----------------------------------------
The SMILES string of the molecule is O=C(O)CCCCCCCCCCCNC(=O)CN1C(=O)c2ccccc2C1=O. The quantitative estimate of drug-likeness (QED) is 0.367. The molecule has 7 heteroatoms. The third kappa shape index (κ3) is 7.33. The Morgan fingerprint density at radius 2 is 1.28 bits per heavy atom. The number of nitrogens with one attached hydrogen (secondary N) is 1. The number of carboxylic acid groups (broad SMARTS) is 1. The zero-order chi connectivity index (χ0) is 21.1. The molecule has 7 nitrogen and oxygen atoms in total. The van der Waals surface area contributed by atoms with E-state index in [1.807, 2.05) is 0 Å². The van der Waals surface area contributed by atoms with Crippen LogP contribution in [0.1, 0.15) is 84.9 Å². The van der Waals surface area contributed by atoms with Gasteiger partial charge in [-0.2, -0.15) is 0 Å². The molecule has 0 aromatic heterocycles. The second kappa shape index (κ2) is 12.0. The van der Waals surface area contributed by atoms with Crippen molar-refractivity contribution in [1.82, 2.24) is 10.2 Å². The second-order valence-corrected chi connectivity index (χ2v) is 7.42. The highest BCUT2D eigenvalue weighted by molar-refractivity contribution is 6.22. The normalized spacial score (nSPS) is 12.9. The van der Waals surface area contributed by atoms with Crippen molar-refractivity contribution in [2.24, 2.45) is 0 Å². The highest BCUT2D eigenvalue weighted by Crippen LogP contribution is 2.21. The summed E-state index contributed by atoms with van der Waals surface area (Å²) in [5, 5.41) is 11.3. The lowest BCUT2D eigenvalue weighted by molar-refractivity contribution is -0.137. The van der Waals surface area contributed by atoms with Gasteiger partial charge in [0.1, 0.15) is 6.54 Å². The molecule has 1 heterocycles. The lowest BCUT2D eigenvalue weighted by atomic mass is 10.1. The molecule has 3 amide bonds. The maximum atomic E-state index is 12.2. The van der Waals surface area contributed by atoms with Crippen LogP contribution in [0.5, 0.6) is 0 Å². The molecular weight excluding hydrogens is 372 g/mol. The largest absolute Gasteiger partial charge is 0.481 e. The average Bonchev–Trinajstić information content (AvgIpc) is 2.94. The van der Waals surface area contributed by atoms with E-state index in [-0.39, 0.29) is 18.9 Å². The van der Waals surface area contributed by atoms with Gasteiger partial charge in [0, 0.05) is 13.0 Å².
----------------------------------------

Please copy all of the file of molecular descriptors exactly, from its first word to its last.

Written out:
The SMILES string of the molecule is O=C(O)CCCCCCCCCCCNC(=O)CN1C(=O)c2ccccc2C1=O. The quantitative estimate of drug-likeness (QED) is 0.367. The molecule has 7 heteroatoms. The third kappa shape index (κ3) is 7.33. The Morgan fingerprint density at radius 2 is 1.28 bits per heavy atom. The number of nitrogens with one attached hydrogen (secondary N) is 1. The number of carboxylic acid groups (broad SMARTS) is 1. The zero-order chi connectivity index (χ0) is 21.1. The molecule has 7 nitrogen and oxygen atoms in total. The van der Waals surface area contributed by atoms with E-state index in [1.807, 2.05) is 0 Å². The van der Waals surface area contributed by atoms with Crippen LogP contribution in [0.1, 0.15) is 84.9 Å². The van der Waals surface area contributed by atoms with Gasteiger partial charge in [-0.2, -0.15) is 0 Å². The molecule has 0 aromatic heterocycles. The second kappa shape index (κ2) is 12.0. The van der Waals surface area contributed by atoms with Crippen molar-refractivity contribution in [1.82, 2.24) is 10.2 Å². The second-order valence-corrected chi connectivity index (χ2v) is 7.42. The highest BCUT2D eigenvalue weighted by molar-refractivity contribution is 6.22. The normalized spacial score (nSPS) is 12.9. The van der Waals surface area contributed by atoms with Crippen molar-refractivity contribution in [2.24, 2.45) is 0 Å². The highest BCUT2D eigenvalue weighted by Crippen LogP contribution is 2.21. The summed E-state index contributed by atoms with van der Waals surface area (Å²) in [5, 5.41) is 11.3. The lowest BCUT2D eigenvalue weighted by molar-refractivity contribution is -0.137. The van der Waals surface area contributed by atoms with Gasteiger partial charge in [0.1, 0.15) is 6.54 Å². The molecule has 1 heterocycles. The lowest BCUT2D eigenvalue weighted by atomic mass is 10.1. The molecule has 3 amide bonds. The maximum atomic E-state index is 12.2. The van der Waals surface area contributed by atoms with Crippen LogP contribution in [0.5, 0.6) is 0 Å². The molecular weight excluding hydrogens is 372 g/mol. The largest absolute Gasteiger partial charge is 0.481 e. The average Bonchev–Trinajstić information content (AvgIpc) is 2.94. The van der Waals surface area contributed by atoms with E-state index in [-0.39, 0.29) is 18.9 Å². The van der Waals surface area contributed by atoms with Gasteiger partial charge in [0, 0.05) is 13.0 Å².